French Lick History 1901-1946
Expansion marks the Taggart era, Part I
In 1901, a partnership that included Monon Railroad President W. M. McDoel, Terre Haute brewery owner Crawford Fairbanks, quarry owner Col. Livingston T. Dickason, and politician and hotelier Thomas Taggart purchased the French Lick Springs Hotel. A tragic fire in 1901 at the West Baden Springs Hotel meant more business for the rival French Lick and its new owners spent over $200,000 on improvements, reconstructing and enlarging the front wing and facing it with the trademark buff colored “French Lick brick” in a design by architect William Homer Floyd.
In 1905, Thomas Taggart bought out his partners. Over the next 20 years, he steadily expanded the hotel, adding six-story wings to the south, west and north. He built pavilions to shelter the Pluto, Proserpine, and Bowles Springs, a new bath building (site of the current spa), and a large convention hall with many smaller meeting rooms. In addition running the hotel, Taggart brought electricity, a water system, and a trolley line to the town while remaining active in state and national politics.
An Irish immigrant, Taggart rose from lowly positions in the restaurant trade to running eateries in the new Union Station in Indianapolis and success in politics. Taggart served as a three-term mayor of Indianapolis, a U.S. Senator, and national chairman of the Democratic Party. In the 1890s, Taggart bought his first hotel, the Grand in Indianapolis, which became a gathering place for local and visiting politicians. He remained a force in national Democratic politics until his death in 1929.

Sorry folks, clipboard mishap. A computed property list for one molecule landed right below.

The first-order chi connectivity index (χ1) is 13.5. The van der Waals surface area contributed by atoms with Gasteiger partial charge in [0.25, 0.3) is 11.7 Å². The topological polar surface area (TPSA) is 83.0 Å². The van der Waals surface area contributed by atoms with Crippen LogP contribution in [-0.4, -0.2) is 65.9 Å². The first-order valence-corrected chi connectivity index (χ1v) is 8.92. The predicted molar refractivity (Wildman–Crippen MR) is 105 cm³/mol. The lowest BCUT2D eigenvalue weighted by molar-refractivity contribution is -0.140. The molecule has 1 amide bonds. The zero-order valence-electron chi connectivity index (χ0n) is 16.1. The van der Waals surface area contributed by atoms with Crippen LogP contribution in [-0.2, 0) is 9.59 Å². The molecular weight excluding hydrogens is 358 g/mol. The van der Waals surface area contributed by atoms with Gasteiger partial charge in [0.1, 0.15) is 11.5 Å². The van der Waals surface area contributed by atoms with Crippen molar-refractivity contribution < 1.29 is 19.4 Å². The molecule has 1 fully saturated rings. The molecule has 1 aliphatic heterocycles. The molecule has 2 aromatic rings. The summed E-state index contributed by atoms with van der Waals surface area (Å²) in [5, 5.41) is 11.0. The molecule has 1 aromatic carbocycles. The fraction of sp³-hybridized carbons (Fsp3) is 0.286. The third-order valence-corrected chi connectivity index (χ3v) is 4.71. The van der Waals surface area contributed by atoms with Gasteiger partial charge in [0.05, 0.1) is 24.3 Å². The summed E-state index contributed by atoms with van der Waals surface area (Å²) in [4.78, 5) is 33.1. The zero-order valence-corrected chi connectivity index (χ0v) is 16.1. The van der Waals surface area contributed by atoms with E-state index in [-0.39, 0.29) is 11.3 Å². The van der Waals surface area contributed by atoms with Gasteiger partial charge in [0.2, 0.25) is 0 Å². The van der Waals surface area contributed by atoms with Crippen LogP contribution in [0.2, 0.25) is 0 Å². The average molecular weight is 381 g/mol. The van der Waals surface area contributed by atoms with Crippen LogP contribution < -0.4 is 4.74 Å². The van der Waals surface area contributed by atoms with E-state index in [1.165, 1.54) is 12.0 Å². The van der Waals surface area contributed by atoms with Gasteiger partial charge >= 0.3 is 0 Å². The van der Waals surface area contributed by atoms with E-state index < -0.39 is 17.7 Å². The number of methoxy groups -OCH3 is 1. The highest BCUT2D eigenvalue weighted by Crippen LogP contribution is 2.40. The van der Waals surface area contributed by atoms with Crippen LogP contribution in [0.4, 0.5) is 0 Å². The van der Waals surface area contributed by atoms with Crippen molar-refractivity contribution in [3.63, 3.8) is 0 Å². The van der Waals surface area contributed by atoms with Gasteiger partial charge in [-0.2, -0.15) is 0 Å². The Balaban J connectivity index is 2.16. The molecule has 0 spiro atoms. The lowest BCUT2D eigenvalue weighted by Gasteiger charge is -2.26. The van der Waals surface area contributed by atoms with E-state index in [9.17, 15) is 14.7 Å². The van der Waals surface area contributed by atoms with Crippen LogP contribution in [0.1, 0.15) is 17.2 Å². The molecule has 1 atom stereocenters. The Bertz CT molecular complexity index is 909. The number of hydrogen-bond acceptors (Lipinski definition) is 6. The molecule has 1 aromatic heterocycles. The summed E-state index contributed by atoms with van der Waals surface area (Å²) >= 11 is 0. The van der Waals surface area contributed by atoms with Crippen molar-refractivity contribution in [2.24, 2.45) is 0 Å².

Along with the waters and the appeal of getting away from it all to relax and de-stress, Taggart’s charisma and marketing savvy drew an elite clientele to the resort. The names of famous guests from all walks of life fills pages, including Joe and Rose Kennedy, Harry Truman, Richard Nixon, the Reagans, John Barrymore, Bing Crosby and Bob Hope, Howard Hughes and Lana Turner, Hoagy Carmichael, Duke Ellington, and Louis Armstrong. When the first Mrs. John Jacob Astor IV wanted to flee New York and the publicity surrounding her divorce in 1909, she came to French Lick. The Astors were among the wealthiest people in the nation and, as owners of the Waldorf Astoria and other grand hotels, discriminating consumers.
Until the expansion of the front wing and the addition of the veranda, the hotel’s main entrance was in the Beaux Arts-style structure section known as the Pluto Bar, where guests could take a dose of Pluto Water upon entering the hotel. The luxurious Pluto Bar paid homage to the hotel’s own brand of mineral water, named for the god of the underworld since the mineral waters sprang from underground sources. Bottled and sold throughout the world, the beverage carried the slogan “when Nature won’t, Pluto will,” a reference to the water’s powerful laxative properties.
Folks would come for the spring or fall “Watering Season”, and many would come for both. Hotel staff physicians would prescribe a regimen of drinking the water, taking walks, and diet for each “Patient.” French Lick offered three springs, Bowles (Later named Lithia), Pluto, and Proserpine. In 1903, sales of Pluto water exceeded $52,000. The sale of such a product all over the nation was a tonic for the hotel, as well as the users. Each bottle sold was worth its weight in “advertising gold.”
When Thomas Taggart bought the resort, golf was a relatively new sport in America. He hired Thomas Bendelow to design the nine-hole the Valley Course, which opened in 1907 and was expanded to 18 holes by 1910. Its clubhouse was built c.1915.
History of French Lick
1845-1900: From salt lick to health resort
1901-1946: Expansion marks the Taggart era, Part I
1901-1946: Expansion marks the Taggart era, Part II